I think so, ... I think everyone who plays an instrument has always started by learning someone else’s songs, it’s a sweeping statement that probably isn’t true but in most cases I guess so! It’s a good way to learn the basics about structure and all that kind of stuff. I was always very snobby about covers; was a bit of a dick about artists needing to do their own songs and then just kind of fell into doing them, it’s good and really helpful, I guess it’s the only way you can learn about what works in other peoples work.
Looking backwards, respected acts such as The Stones and The Beatles, starting off by playing and releasing covers.
That’s the thing! My Mum was a folk singer when she was younger and I remember having a conversation with her and my Dad when I was youngster; railing against people who did covers and then realised that in the traditional Folk world there aren’t many well known songs and that everyone does covers. My mum had done loads and that was her job for a while, so I was laying into everything she had done which was awful.
Even now, there are a lot of people who still do covers, if you get invited into Radio one for a session, your asked to cover a popular song ... most of us have a soft spot for the Arctic Monkeys cover of Girls Aloud ‘Love Machine’ it’s a great song and it’s good to hear a different take on it.
It’s nice to hear the songwriting; there is some awful awful pop and there’s some which is brilliant song writing and it sometimes takes you to hear it through a different filter to realise that. We have a song called Flaws, I wrote and recorded it pretty much in my bedroom, didn’t think too much about it and put it online. People started doing covers and I remember the first time I heard someone else doing one of my songs and it seemed the most surreal thing in the world; as it was the least thing I was expecting, I almost fell off my seat.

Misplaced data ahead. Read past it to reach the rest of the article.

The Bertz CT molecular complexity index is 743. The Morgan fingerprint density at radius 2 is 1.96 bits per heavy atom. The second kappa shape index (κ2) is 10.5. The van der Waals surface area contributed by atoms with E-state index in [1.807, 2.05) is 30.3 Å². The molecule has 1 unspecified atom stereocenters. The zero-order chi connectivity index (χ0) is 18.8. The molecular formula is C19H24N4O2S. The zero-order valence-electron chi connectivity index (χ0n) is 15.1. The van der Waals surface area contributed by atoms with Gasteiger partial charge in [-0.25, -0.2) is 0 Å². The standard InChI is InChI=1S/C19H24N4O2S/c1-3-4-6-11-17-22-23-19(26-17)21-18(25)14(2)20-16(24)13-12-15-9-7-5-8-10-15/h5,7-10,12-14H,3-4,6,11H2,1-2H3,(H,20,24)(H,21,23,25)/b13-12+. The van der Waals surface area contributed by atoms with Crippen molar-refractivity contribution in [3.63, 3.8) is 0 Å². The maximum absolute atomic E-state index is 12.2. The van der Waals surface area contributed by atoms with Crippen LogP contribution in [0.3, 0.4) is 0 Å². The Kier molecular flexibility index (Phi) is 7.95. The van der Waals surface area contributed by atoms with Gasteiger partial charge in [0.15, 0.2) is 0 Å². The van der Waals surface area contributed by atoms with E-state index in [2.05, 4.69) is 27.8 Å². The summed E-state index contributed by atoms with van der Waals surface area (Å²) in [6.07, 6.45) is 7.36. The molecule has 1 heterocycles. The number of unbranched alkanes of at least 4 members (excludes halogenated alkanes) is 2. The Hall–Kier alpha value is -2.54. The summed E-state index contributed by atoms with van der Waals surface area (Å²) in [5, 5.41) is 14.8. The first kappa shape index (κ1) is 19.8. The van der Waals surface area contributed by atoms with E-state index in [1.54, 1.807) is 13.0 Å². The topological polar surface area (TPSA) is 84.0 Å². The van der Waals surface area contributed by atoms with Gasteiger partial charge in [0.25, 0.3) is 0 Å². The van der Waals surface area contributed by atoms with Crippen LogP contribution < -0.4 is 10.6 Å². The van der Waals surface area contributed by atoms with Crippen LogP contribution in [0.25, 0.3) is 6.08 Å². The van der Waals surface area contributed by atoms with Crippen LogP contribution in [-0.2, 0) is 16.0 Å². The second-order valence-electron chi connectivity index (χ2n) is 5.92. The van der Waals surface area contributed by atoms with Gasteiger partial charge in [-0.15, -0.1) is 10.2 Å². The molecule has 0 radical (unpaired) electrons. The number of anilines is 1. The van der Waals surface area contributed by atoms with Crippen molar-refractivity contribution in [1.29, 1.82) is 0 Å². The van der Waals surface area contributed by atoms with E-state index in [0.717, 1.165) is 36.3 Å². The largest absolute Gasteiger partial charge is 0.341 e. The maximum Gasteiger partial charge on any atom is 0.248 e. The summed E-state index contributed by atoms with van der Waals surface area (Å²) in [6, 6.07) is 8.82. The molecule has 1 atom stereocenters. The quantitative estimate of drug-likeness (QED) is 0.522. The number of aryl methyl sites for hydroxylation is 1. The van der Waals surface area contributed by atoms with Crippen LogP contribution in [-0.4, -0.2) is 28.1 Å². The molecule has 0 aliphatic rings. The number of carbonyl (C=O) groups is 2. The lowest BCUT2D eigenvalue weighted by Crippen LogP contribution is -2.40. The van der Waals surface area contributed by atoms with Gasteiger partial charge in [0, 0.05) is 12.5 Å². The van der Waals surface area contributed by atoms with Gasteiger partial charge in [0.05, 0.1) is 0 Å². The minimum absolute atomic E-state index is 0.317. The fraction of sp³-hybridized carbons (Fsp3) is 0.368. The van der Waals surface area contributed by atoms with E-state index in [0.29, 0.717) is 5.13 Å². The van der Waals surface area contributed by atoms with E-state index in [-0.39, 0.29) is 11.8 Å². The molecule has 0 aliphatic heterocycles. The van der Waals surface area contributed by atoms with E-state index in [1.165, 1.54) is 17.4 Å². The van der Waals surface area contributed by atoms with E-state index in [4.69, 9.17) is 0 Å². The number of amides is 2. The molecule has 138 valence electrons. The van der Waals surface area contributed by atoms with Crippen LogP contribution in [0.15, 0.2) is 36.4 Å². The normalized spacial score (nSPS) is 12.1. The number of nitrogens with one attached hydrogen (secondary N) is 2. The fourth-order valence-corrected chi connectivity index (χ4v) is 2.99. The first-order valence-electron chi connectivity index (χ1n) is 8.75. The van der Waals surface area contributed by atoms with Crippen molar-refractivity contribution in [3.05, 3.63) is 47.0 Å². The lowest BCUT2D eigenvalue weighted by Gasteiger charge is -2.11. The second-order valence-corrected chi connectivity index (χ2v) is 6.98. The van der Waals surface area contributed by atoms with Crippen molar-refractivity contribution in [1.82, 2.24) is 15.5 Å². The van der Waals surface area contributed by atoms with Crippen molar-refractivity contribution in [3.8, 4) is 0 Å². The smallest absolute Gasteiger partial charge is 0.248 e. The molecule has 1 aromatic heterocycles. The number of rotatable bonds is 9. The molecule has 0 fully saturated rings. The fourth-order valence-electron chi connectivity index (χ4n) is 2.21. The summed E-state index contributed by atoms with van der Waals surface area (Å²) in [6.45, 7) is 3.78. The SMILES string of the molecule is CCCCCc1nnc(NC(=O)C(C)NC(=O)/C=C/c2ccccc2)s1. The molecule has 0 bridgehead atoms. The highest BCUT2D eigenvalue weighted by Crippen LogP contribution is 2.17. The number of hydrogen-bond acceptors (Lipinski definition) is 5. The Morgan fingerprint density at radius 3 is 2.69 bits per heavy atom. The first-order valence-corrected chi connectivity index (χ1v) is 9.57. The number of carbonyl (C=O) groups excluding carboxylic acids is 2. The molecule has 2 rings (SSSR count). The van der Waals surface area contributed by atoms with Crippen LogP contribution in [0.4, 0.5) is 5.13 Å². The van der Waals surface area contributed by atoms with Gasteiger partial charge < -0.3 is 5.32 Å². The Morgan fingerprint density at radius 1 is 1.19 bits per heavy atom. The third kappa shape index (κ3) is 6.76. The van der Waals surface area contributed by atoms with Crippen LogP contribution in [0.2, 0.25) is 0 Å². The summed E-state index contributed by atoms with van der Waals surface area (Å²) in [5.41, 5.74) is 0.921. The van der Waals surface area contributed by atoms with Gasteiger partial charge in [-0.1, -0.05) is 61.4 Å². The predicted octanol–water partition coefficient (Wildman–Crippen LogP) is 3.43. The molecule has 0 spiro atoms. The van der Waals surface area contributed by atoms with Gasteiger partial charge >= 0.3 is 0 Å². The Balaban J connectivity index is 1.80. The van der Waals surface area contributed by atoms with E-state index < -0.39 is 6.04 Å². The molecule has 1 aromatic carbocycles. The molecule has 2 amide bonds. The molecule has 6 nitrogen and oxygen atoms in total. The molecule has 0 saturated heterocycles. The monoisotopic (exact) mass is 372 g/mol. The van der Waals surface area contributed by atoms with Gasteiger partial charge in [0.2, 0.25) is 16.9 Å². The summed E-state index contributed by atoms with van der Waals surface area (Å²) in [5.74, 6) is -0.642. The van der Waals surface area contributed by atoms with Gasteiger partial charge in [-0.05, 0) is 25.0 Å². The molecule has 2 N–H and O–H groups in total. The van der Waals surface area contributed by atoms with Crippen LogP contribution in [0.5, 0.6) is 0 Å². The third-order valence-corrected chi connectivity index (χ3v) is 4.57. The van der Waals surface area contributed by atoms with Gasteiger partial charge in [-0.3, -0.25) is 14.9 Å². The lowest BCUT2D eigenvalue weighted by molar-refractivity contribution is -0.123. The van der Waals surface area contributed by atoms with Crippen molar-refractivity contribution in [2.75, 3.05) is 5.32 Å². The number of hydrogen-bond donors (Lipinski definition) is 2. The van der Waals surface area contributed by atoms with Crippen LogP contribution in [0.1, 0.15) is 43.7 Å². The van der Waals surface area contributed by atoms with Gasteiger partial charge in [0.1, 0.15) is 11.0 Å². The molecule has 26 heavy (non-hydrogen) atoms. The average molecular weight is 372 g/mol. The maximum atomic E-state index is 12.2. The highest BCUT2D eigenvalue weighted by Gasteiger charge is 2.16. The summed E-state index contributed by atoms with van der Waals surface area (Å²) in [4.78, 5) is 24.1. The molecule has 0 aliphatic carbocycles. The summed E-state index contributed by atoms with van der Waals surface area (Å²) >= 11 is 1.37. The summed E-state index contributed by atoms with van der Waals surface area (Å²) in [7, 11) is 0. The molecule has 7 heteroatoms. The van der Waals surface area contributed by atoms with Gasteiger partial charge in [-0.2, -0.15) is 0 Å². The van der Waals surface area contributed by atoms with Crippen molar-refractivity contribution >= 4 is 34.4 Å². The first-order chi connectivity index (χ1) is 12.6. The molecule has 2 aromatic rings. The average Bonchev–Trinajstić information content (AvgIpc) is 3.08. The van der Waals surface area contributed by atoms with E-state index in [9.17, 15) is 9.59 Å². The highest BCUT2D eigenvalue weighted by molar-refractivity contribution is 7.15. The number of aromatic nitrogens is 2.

When you write you own material, I guess it’s just when bits come to you, what pops into your head as you’re walking round the streets, stuff like that?
Yeah, stuff like that happens. Sometimes I’ll have an idea about what I want to write about and try to make that happen, but yeah, I go round singing into my phone and try to not look like a crazy monkey. But yeah I like bringing separate ideas together and actually make it become the song themselves, a lot of people say that, it kind of just happens.
Sometimes people try too hard to nail stuff, sometimes it’s only when you switch off, that things come together and make sense.
Totally, sometimes I’ll have written a song and feel that the chorus isn’t quite there; it’s that point when you are living with it. We have a song called Bad Blood and I remember it being quite late at night, I’d had quite a lot to drink and was in the pub with my mates, the bassline which is quite a big part of the song just out of nowhere just popped into my head, so I was “I’m just going to take myself off to the toilet”, it was very weird but I just don’t know how it happens,
I’m guessing being able to home record and stuff like that has made it a lot easier to get ideas down?
I use Garage band, I’m not technically proficient, but with me for ideas I like to get them down as soon as possible. I used to write on just Piano but now find it’s really nice to put other things in straight away, production ideas often come at the same time as writing ideas, so it’s good to put beat ideas and other parts in. Obviously a lot of people will write acoustically and then will go with their band and produce it up, it’s a tried and tested way of doing it but I like to do it the other way around, for me the production is so important, it’s part of the band.
Bastille’s new single 'Flaws' is out now.